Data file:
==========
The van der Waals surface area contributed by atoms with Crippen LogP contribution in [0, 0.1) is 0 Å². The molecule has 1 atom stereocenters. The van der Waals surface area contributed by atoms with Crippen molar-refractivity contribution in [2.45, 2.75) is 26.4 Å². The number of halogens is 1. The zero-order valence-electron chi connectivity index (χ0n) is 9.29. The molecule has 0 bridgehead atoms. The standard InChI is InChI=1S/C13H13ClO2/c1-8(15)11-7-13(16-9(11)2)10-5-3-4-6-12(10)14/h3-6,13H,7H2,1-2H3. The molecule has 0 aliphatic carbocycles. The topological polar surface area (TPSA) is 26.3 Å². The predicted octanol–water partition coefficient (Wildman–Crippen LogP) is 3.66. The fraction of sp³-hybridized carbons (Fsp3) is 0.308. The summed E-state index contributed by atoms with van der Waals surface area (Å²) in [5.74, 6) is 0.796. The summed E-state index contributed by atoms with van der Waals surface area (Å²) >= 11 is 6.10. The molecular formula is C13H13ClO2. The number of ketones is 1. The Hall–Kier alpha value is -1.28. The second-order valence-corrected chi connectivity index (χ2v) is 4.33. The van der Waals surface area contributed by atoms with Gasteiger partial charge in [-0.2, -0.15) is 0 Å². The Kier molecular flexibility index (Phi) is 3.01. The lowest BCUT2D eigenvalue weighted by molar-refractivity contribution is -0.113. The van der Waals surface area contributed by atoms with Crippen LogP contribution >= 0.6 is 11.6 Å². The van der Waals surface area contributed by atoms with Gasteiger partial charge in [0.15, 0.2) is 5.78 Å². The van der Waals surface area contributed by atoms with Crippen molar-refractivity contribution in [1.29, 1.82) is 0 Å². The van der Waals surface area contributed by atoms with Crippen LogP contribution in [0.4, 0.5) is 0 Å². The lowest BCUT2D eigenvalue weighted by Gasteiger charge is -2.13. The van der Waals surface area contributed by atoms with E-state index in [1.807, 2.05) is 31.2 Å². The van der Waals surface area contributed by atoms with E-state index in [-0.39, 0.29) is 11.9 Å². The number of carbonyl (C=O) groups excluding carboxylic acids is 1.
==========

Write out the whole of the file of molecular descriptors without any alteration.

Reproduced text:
The van der Waals surface area contributed by atoms with Crippen LogP contribution in [0, 0.1) is 0 Å². The molecule has 1 atom stereocenters. The van der Waals surface area contributed by atoms with Crippen molar-refractivity contribution in [2.45, 2.75) is 26.4 Å². The number of halogens is 1. The zero-order valence-electron chi connectivity index (χ0n) is 9.29. The molecule has 0 bridgehead atoms. The standard InChI is InChI=1S/C13H13ClO2/c1-8(15)11-7-13(16-9(11)2)10-5-3-4-6-12(10)14/h3-6,13H,7H2,1-2H3. The molecule has 0 aliphatic carbocycles. The topological polar surface area (TPSA) is 26.3 Å². The predicted octanol–water partition coefficient (Wildman–Crippen LogP) is 3.66. The fraction of sp³-hybridized carbons (Fsp3) is 0.308. The summed E-state index contributed by atoms with van der Waals surface area (Å²) in [5.74, 6) is 0.796. The summed E-state index contributed by atoms with van der Waals surface area (Å²) >= 11 is 6.10. The molecular formula is C13H13ClO2. The number of ketones is 1. The Hall–Kier alpha value is -1.28. The second-order valence-corrected chi connectivity index (χ2v) is 4.33. The van der Waals surface area contributed by atoms with Gasteiger partial charge in [-0.2, -0.15) is 0 Å². The Kier molecular flexibility index (Phi) is 3.01. The lowest BCUT2D eigenvalue weighted by molar-refractivity contribution is -0.113. The van der Waals surface area contributed by atoms with Crippen LogP contribution >= 0.6 is 11.6 Å². The van der Waals surface area contributed by atoms with Gasteiger partial charge in [0.15, 0.2) is 5.78 Å². The van der Waals surface area contributed by atoms with Crippen molar-refractivity contribution in [1.29, 1.82) is 0 Å². The van der Waals surface area contributed by atoms with Crippen LogP contribution in [0.4, 0.5) is 0 Å². The lowest BCUT2D eigenvalue weighted by Gasteiger charge is -2.13. The van der Waals surface area contributed by atoms with E-state index in [1.807, 2.05) is 31.2 Å². The van der Waals surface area contributed by atoms with E-state index in [-0.39, 0.29) is 11.9 Å². The number of carbonyl (C=O) groups excluding carboxylic acids is 1.